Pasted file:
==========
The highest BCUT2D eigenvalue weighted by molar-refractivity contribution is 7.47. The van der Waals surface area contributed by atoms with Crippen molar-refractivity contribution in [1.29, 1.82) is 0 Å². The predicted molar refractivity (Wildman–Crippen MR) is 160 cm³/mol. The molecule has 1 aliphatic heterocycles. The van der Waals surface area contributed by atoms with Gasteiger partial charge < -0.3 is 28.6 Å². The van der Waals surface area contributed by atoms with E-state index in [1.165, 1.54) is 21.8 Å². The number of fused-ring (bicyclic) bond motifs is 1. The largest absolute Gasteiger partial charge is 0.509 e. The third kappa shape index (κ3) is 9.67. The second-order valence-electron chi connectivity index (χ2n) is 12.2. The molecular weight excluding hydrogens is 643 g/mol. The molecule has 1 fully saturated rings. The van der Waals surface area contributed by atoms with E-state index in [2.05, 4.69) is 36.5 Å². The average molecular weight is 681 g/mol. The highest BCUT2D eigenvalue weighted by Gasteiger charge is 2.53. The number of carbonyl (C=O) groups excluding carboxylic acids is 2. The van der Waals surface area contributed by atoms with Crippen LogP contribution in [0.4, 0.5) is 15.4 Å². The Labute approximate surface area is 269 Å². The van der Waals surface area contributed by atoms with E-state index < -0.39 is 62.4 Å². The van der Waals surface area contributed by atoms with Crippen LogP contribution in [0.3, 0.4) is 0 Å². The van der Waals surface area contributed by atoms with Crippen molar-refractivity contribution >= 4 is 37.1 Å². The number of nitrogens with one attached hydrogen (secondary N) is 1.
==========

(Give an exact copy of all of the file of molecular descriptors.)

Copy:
The highest BCUT2D eigenvalue weighted by molar-refractivity contribution is 7.47. The van der Waals surface area contributed by atoms with Crippen molar-refractivity contribution in [1.29, 1.82) is 0 Å². The predicted molar refractivity (Wildman–Crippen MR) is 160 cm³/mol. The molecule has 1 aliphatic heterocycles. The van der Waals surface area contributed by atoms with Gasteiger partial charge < -0.3 is 28.6 Å². The van der Waals surface area contributed by atoms with E-state index in [1.165, 1.54) is 21.8 Å². The number of fused-ring (bicyclic) bond motifs is 1. The largest absolute Gasteiger partial charge is 0.509 e. The third kappa shape index (κ3) is 9.67. The second-order valence-electron chi connectivity index (χ2n) is 12.2. The molecular weight excluding hydrogens is 643 g/mol. The molecule has 1 fully saturated rings. The van der Waals surface area contributed by atoms with E-state index in [2.05, 4.69) is 36.5 Å². The average molecular weight is 681 g/mol. The highest BCUT2D eigenvalue weighted by Gasteiger charge is 2.53. The number of carbonyl (C=O) groups excluding carboxylic acids is 2. The van der Waals surface area contributed by atoms with Crippen LogP contribution in [0.4, 0.5) is 15.4 Å². The Labute approximate surface area is 269 Å². The van der Waals surface area contributed by atoms with E-state index < -0.39 is 62.4 Å². The van der Waals surface area contributed by atoms with Crippen LogP contribution in [0.3, 0.4) is 0 Å². The van der Waals surface area contributed by atoms with Crippen molar-refractivity contribution >= 4 is 37.1 Å². The number of nitrogens with one attached hydrogen (secondary N) is 1.